A brain attack or stroke occurs when part of the brain is cut off from vital blood flow and oxygen due to a blood clot or a broken blood vessel. The results can be devastating. In fact, two million brain cells die every minute that your brain is deprived of blood and oxygen. Yet, the National Stroke Association says 1 in 3 Americans cannot name a single stroke symptom.

How stroke is treated

A drug called tissue plasminogen activator (t-PA) can dissolve blood clots that cause most strokes, but the medication must be given within three to four hours of the onset of symptoms, or it may do more harm than good. Studies show that stroke victims who receive t-PA the soonest have the best chance of recovering with little or no disability after three months.

Studies have found that less than 30% of U.S. patients are treated within the recommended window of 60 minutes or less (for patients being treated with t-PA), but we are proud to be part of a network (HCA Healthcare) that responds to strokes 30% faster than the national standard, averaging a DTN time of 42 minutes.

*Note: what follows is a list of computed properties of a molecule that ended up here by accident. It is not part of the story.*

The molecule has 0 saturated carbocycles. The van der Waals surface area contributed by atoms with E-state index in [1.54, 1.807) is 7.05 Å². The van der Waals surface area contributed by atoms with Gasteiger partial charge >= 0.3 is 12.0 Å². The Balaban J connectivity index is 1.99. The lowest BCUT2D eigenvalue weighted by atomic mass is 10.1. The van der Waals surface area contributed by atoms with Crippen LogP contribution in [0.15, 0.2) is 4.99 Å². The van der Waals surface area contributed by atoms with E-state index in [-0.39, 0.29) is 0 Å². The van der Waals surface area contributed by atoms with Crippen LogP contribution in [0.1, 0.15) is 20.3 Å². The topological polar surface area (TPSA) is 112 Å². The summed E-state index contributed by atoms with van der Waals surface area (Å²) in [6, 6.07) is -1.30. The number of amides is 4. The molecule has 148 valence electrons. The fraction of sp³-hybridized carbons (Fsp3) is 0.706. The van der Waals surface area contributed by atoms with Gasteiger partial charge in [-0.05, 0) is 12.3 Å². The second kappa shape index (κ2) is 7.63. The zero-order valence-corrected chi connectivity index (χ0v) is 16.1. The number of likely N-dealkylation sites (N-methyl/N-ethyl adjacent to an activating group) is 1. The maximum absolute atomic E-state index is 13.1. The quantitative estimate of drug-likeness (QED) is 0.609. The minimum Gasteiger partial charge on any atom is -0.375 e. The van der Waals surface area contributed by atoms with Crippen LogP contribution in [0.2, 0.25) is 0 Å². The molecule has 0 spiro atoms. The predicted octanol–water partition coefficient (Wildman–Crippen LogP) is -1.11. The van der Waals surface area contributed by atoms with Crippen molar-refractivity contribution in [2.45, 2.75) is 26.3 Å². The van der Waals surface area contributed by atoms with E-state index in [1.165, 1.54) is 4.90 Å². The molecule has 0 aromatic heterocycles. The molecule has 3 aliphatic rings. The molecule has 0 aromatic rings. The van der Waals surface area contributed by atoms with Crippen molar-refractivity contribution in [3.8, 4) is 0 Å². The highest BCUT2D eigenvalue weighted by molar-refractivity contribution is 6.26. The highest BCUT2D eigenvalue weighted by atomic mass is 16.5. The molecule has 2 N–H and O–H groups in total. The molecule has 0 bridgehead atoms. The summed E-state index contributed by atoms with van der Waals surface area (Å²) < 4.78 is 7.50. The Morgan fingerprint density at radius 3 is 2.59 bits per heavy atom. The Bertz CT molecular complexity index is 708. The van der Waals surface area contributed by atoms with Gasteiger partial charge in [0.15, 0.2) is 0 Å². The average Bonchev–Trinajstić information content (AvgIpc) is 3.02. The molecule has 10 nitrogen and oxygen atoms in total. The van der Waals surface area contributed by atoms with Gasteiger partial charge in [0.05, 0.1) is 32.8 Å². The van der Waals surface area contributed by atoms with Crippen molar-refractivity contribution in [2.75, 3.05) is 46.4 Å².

We know time is of the essence when someone is experiencing a stroke; our patients receive timely, state-of-the-art stroke care driven by proven clinical protocols. However, it is important that everyone—friends, family, neighbors—understands just what a time-sensitive situation a stroke can be. Knowing how to identify stroke symptoms and act quickly means patients can receive treatment sooner for the best possible outcome.

Identify a stroke F.A.S.T.

Common symptoms of stroke include: a sudden, severe headache; sudden numbness or weakness of the face, arm or leg; sudden trouble seeing in one or both eyes.

An easy way to remember how to spot signs of stroke is by using the F.A.S.T. method:

  • Face – Can the person smile without one side of the face drooping?
  • Arms – Can the person raise both arms without one arm drifting down?
  • Speech – Can a simple sentence be repeated without slurred speech?
  • Time – If you answer “no” to any of these questions, call 9-1-1 or go immediately to the nearest hospital emergency room.

Unfortunately, many people wait too long to seek help. A UCLA survey of records from 905 hospitals nationwide found only 28% of people who suffer a stroke sought help within an hour of experiencing symptoms. The majority of people arrived at the hospital more than three hours after symptoms began.

If you suspect a stroke, getting help within an hour of the symptoms' onset can prevent lasting damage and save lives. It is best not to drive yourself to a healthcare facility. Instead, dial 9-1-1 and seek medical attention immediately.